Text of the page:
About 65% of the civilian helicopter fleet works offshore. The extreme conditions in which these assets are deployed means that these helicopters require a tremendous amount of maintenance and parts replacement. However, the constant regeneration of these assets gives them a longer life than is seen in the fixed-wing market. “You have a thirty-to-forty year asset that’s pretty resilient when markets crash,” says Clark McGinn, managing director, CHC Leasing. “If you’re leasing to one of the major operators you have a highest and best use asset with a long life. That’s a great value proposition and investment.”
This is definitely the case for utilitarian helicopters. While corporate jet values dropped as much as 50% after the financial crisis according to some estimates, medium-to-heavy helicopters saw at most a 10% drop in values. And, even then, values rebounded within 12 months. This is in large part due to the fact that they serve businesses like oil and gas, search and rescue and emergency medical services that are not sensitive to consumer demand.
Milestone and LCI have already signed several deals. Milestone has over 90 helicopters already on lease to about 20 customers in jurisdictions all around the world and LCI has placed all of its 2013 deliveries and is working on 2014 orders. Both companies have placed orders for helicopters in the hundreds of millions of dollars. Waypoint, which has also signed one lease as of last month, also placed a direct order with manufacturer AugustaWestland in March. Lobo Leasing, which was originally backed by Perella Weinberg Partners, has not placed any aircraft orders and it has not announced who are their shareholders.
In addition to those lessors who have placed director orders with manufacturers, all four lessors will provide sale/leasebacks on secondary equipment, offering refinancing opportunities to operators.
Flexibility and demand
Investors are bullish about the underlying fundamentals of the industry, particularly in the oil and gas industry. They are encouraged by the trend towards deeper water drilling, which will continue to necessitate helicopter transport and result in sustained returns. And, there will be a large replacement requirement according to Kelly, who notes that 35% of the civilian helicopter fleet is over 20 years old.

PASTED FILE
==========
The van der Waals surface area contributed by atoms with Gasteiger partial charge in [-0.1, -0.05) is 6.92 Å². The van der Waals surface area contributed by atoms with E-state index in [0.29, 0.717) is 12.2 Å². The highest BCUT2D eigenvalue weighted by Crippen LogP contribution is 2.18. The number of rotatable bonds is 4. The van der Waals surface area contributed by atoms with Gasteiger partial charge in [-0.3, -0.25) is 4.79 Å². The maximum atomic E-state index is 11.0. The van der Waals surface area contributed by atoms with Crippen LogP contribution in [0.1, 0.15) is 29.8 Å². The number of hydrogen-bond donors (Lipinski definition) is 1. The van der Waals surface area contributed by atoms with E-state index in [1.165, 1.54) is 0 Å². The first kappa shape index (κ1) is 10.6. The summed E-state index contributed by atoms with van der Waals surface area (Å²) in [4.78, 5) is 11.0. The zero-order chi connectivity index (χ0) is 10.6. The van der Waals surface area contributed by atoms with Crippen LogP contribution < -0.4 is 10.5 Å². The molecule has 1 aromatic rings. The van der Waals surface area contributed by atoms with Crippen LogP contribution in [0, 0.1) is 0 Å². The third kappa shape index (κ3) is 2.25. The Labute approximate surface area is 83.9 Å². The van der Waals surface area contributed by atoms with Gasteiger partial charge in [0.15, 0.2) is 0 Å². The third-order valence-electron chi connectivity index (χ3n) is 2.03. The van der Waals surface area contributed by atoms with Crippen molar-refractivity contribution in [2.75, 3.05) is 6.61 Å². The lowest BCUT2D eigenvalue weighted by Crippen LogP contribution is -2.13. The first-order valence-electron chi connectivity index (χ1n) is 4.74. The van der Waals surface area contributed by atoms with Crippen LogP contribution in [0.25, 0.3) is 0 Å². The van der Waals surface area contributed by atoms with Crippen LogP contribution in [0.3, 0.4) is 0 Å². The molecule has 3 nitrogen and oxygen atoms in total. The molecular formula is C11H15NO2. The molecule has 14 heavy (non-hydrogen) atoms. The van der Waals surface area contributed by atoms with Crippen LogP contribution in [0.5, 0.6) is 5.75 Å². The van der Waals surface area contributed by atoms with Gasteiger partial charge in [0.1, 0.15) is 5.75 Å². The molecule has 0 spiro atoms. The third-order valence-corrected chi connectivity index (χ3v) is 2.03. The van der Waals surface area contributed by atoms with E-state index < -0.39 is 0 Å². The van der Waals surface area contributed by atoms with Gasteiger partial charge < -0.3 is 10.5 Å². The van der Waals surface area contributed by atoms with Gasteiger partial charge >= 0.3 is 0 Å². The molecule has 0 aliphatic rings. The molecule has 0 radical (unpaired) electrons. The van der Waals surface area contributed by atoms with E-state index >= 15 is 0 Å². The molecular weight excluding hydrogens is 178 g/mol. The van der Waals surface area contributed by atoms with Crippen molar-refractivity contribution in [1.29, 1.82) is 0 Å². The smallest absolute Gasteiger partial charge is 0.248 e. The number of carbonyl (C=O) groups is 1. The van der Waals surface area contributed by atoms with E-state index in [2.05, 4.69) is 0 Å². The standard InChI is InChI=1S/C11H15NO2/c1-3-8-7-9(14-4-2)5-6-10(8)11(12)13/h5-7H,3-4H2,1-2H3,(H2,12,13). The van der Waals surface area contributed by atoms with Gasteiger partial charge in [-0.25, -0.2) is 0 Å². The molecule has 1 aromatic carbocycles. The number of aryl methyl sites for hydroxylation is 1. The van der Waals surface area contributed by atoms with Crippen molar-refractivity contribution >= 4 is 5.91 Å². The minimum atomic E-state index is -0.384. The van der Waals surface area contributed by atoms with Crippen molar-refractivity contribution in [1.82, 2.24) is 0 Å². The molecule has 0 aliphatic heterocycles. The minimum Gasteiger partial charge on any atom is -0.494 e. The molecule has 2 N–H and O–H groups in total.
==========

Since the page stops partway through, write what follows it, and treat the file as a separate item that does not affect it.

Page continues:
In addition to attractive opportunities in the market in the long-term, the post-financial crisis climate has created a demanded for alternate sources of funding after many aggressive players scaled back lending in 2009. This new wave of lessors has come at a time when alternative sources of capital are in demand and where some operators would rather retain cash.
As a result of the economic downturn, loan-to-values have fallen, meaning that the equity check for an acquisition is much higher and rates are higher too. But leasing has other notable benefits aside from having to invest in the equity of the asset.
“Some operators would rather have more balance sheet flexibility,” says Washecka. “Or they’d rather do operating leases that match the contracts that they are getting with their end users.”
CHC Helicopters has used structured financing to lease aircraft since the early 2000s to fund its aircraft fleet. In fact, McGinn says the majority of the portfolio is leased. He acknowledges that there has been nothing like the aircraft lessors in the commercial aviation space until now. And just like CHC uses export credit, bank commercial equipment financiers and insurance companies to fund aircraft acquisitions, the company is also speaking to operating lessors. “This is just another iteration of a theme of diversification we’ve seen over the last decade,” says McGinn.